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Diamond Engraving Kit Cutter Roland?

Discussion in 'Newbie Forum' started by steriltech, Jan 7, 2007.

  1. steriltech

    steriltech Member

    Sep 14, 2006
    Hi All,
    Ok you all kmow I have to ask this ? I saw this on ebay DIAMOND ENGRAVING KIT CUTTER ROLAND now how trule is this is it for real? Has any one here ever tried such thing??? I mean it is possible has any ??????I'm planing to to try it...Feed back ,,,,anyone???:signs101:
  2. mladams7259

    mladams7259 Very Active Member

    Sep 7, 2006
    Ive never saw one in action, but I have read on several forums that it is hell on your plotter. Vinyl cutters aren't made to scribe metal. The constant pounding that the cutting head assembly will take constantly hitting the metal surface of the substrate cannot be healthy for the machine. I would advise against it. If you want to do that kind of work I recommend buying the equipment made for the job. Just my .02 FWIW.
  3. tamiya

    tamiya Member

    Jan 19, 2007
    How does it work?

    Looks like someone's just put a tungsten nib into a plotter pen,
    it sure doesn't look like it rotates bit to cut or anything... unless the
    software makes the plotter work the tool like a chisel/jackhammer...?

    If so, that's pretty punishing on your machine!!

    Plus how do you feed stiff materials thru the plotter too,
    I can't see the grit rollers getting much purchase on metals.
    (that's why they invented FLATBED plotters?!)

    Overall reminds me of "Monster Garage" :Big Laugh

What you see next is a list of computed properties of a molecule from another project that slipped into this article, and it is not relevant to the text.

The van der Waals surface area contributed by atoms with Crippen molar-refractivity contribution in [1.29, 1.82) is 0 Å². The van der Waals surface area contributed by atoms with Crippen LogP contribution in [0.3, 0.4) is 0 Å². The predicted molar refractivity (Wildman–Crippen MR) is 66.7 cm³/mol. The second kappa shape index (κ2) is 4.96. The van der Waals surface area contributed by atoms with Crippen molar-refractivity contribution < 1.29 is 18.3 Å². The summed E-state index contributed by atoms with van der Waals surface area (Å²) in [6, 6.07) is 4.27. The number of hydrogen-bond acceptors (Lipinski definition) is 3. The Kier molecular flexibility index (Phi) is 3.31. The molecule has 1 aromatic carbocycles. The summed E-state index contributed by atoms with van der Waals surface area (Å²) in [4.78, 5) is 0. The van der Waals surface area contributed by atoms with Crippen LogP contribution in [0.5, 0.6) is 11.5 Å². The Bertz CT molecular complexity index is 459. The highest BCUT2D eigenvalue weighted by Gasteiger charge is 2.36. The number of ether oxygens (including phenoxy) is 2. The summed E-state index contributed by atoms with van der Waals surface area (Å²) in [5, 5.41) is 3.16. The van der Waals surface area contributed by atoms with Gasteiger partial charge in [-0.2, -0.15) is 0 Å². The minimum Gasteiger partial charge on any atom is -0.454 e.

Sure you can make a little hatchback into a jet-engined speedster,
    but it won't be doing it for too long - barely even till end of the show.
  4. Just Another Sign Guy

    Just Another Sign Guy Very Active Member

    Jun 19, 2004
    the only one that I have seen in action simply worked as a scribe, in essence the plotter is simply cutting as normal not pouncing as mentioned in one of the previous replies. I am not sure what the additional wear and tear would do to your machine...my concern would be quality
  5. mladams7259

    mladams7259 Very Active Member

    Sep 7, 2006
    It just doesn't seem like the constant banging on the hard metal surface would be helpful for the machine. It has no room to "give" like it does when cutting a softer material like vinyl.

    Check out the video of one in action:

  6. vivipro

    vivipro New Member

    Sep 7, 2013
    Last edited: Sep 7, 2013
  7. Techman

    Techman Major Contributor

    Jun 24, 2003
    All the speculating about the wear factor abuse etc. Not true.

    Ive used the engraving on my cutter. Many times in fact. The Anagraph ran it just fine. After all the cutter is a well made machine designed to work as described. The plotter came with a pounce kit that I never used for pouncing. Only used it for engraving. Cut thousands of feet of vinyl through it. And dozens of feet of engraving. It still runs great. I got this cutter in 1998 or so if I remember right.

    There is NO hard pounding on the Metal. In fact the metal is actually soft aluminum or brass. All it does is make lines. It does not remove metal.
    I used it to scribe dozens of polycarb panels as well. Its not a big deal. leave the liner on the uncut side while making the piece.
    Next, It doesn't hit any harder than when the cutter engages vinyl. Slow down the speed to a reasonable amount. No need to fling the substrate.
    And it uses about the same pressures used to cut vinyl. Vinyl setting is around 100 And metal was around 130. Polycarb was the same as vinyl.
    It is used to make tags on trophies etc. I did make one panel using .040 aluminum full size with an Asian image. You just have to use some imagination to set up a platform if you feel it needs some extra assistance.

    I also took the cut head of a dead 30" anagraph and converted it to use on my cnc. The head uses an electric solenoid to lower the cutter. It does not slam down as if it is driving a nail. In fact when engaged one can lift the blade holder with one finger.

    Would I try this on a cheap Chinese cutter? Sure why not. The cheaper the better.

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